OTIS — A balloon will be flown at a height of 180 feet near Big Pond in Otis for four hours Wednesday — the first visual test of how a new cellular telephone tower would change the rural landscape.
Otis officials told residents in a Zoom meeting Tuesday they learned only that day of the planned test by Verizon Wireless, the company seeking to place a tower between Churchill and Great Woods roads on the northwestern side of the pond.
“Sorry for the short notice,” Select Board Chairman William Hiller told the more than 120 people on a Zoom call.
Tuesday’s session was the latest of several municipal meetings to draw more than 100 residents, most of them opponents of the proposed tower, which would stand on a small parcel leased for $18,600 a year from the town itself.
Harold Kobrin, chairman of the town’s Planning Board, took Select Board members to task for what he views as missteps that violate town zoning rules. And he rapped the scant notice provided about Wednesday’s visual test.
“You can’t have a day’s notice on a balloon test,” he said.
Map of tower site near Big Pond
This map shows the proposed location for a Verizon Wireless cell tower, between Churchill and Great Woods roads on the northwest side of Big P…
Residents peppered the board with questions, with one, Elaine Downing Hunter, urging officials to demand that Verizon Wireless pick a new date for the balloon test that gave people time to arrange to observe.
“Let’s ask for the balloon test at a later date, when more people can be present,” she said.
Many residents of the Big Pond area are owners of second homes and live outside the region. Larry Gould, a town official, said he plans to take pictures of the balloon aloft and will make the images available on the town’s website.
Officials did not heed calls Tuesday to have Verizon reschedule the test. Gould acknowledged that he was unhappy with the lack of notice given about the test.
The town sought proposals for a tower in January, after being approached by Verizon. Officials say they want to place equipment on the tower to fill gaps in local emergency radio communications — and not have to shell out for what one town official said would be a quarter-million-dollar project if built on its own.
Despite the balloon test, Hiller sought to assure residents that no decision has been made about the tower. He said officials are “not even close to having enough information.”
No vote was taken.
“The purpose of discussing this in the Select Board meeting is to be 100 percent transparent. You are able to hear everything we talk about,” he said.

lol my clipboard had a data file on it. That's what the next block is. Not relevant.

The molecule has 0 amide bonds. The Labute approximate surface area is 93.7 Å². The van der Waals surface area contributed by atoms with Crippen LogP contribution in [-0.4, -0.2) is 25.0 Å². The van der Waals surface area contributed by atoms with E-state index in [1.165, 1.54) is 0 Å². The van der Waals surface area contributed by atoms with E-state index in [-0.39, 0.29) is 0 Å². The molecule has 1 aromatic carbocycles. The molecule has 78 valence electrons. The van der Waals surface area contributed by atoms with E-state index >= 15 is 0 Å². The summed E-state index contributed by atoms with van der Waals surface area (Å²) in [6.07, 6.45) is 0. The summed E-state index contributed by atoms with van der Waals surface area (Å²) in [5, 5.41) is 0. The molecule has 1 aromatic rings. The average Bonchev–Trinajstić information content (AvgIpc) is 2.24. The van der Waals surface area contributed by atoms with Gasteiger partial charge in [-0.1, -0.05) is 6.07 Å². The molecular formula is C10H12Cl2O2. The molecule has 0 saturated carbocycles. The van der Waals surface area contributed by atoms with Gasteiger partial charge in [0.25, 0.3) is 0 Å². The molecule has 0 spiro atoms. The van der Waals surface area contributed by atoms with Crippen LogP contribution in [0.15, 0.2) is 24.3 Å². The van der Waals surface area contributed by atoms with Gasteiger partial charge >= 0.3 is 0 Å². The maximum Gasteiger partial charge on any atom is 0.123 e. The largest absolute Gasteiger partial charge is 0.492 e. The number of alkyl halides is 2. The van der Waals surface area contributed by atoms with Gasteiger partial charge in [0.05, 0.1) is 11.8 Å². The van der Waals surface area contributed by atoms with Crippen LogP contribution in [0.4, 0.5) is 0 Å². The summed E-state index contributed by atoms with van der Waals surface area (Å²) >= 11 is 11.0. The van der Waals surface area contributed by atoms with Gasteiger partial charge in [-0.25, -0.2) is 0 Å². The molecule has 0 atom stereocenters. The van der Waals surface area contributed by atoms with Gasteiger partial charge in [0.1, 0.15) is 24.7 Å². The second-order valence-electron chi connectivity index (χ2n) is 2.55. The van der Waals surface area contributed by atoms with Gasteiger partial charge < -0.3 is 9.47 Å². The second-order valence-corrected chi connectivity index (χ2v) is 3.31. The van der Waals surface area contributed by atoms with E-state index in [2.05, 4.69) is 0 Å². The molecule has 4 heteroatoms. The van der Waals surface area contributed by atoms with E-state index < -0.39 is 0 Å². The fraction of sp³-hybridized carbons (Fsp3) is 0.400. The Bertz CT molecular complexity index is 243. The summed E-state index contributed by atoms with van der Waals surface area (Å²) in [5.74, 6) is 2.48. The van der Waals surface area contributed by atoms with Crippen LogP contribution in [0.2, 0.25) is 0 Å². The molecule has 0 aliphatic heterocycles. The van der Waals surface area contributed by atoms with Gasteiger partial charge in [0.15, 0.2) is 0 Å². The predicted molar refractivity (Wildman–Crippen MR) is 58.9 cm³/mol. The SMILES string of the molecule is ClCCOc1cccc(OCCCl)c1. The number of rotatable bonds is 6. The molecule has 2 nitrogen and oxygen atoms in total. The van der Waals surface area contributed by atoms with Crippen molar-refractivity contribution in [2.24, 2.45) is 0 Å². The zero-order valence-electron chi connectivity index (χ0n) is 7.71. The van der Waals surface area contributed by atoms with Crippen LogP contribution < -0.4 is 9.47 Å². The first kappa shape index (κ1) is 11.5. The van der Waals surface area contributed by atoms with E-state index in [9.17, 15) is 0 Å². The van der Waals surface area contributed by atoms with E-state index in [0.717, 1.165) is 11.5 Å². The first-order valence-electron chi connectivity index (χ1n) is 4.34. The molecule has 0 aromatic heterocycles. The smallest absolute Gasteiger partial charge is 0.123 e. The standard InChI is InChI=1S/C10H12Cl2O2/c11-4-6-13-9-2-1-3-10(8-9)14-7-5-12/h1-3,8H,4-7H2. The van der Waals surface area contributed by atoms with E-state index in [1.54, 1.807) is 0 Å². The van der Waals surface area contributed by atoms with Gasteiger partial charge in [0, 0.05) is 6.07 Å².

Jen Daily, a Planning Board member, urged officials to make sure than any tower project that goes forward adheres to zoning bylaws.
“That brings the temperature down,” she said.
Her recommendation came after a heated debate broke out between Kobrin and other town officials over whether the town counsel was correct to say that because the project involves placement of municipal telecommunications equipment, it isn’t subject to zoning rules. Daily said that in her reading of the bylaws, that’s only the case if a commercial party, like Verizon Wireless, is not involved.
Kobrin urged board members to get a second legal opinion.
“You’re circumventing the whole purpose of the bylaw … to prevent proliferation,” he said. “I believe we’re not interpreting our own bylaws correctly. Our town bylaw. This is not what it’s supposed to be. … I disagree with what’s going on here.”
Daily suggested that Otis needs to live up to the promise of transparency.
“It sounds like the real concern is that there’s something shady going on,” she said.
Kait Gallup mentioned the relatively small yearly lease price for the land, then asked the board whether the town actually would lose money through tax receipts, if property values fall, as residents predict they would.
“We’ll certainly put it on the list of the pros and cons,” Hiller said. “This is good input from you.”
Gallup called for a meeting devoted to the tower issue, saying that a lot of people in Otis want to discuss it. Hiller said such a meeting could be held.
Jeffrey Dressler said that, given the possibility of falling property values, the town should expect to face a class-action lawsuit.
Near the end of the session, Hiller, the board chair, told residents that he and others are mindful of how the tower could change the landscape.
“We’re as concerned as you are about what this looks like,” he said.
But, after sharp questioning by local property owner Frank Rizzo, who wanted a response to written submissions by residents opposed to the tower, Hiller said: “We’re tasked with doing what’s best for the town and not just for Big Pond.” He quickly added, “Though, you are an important part of the conversation.”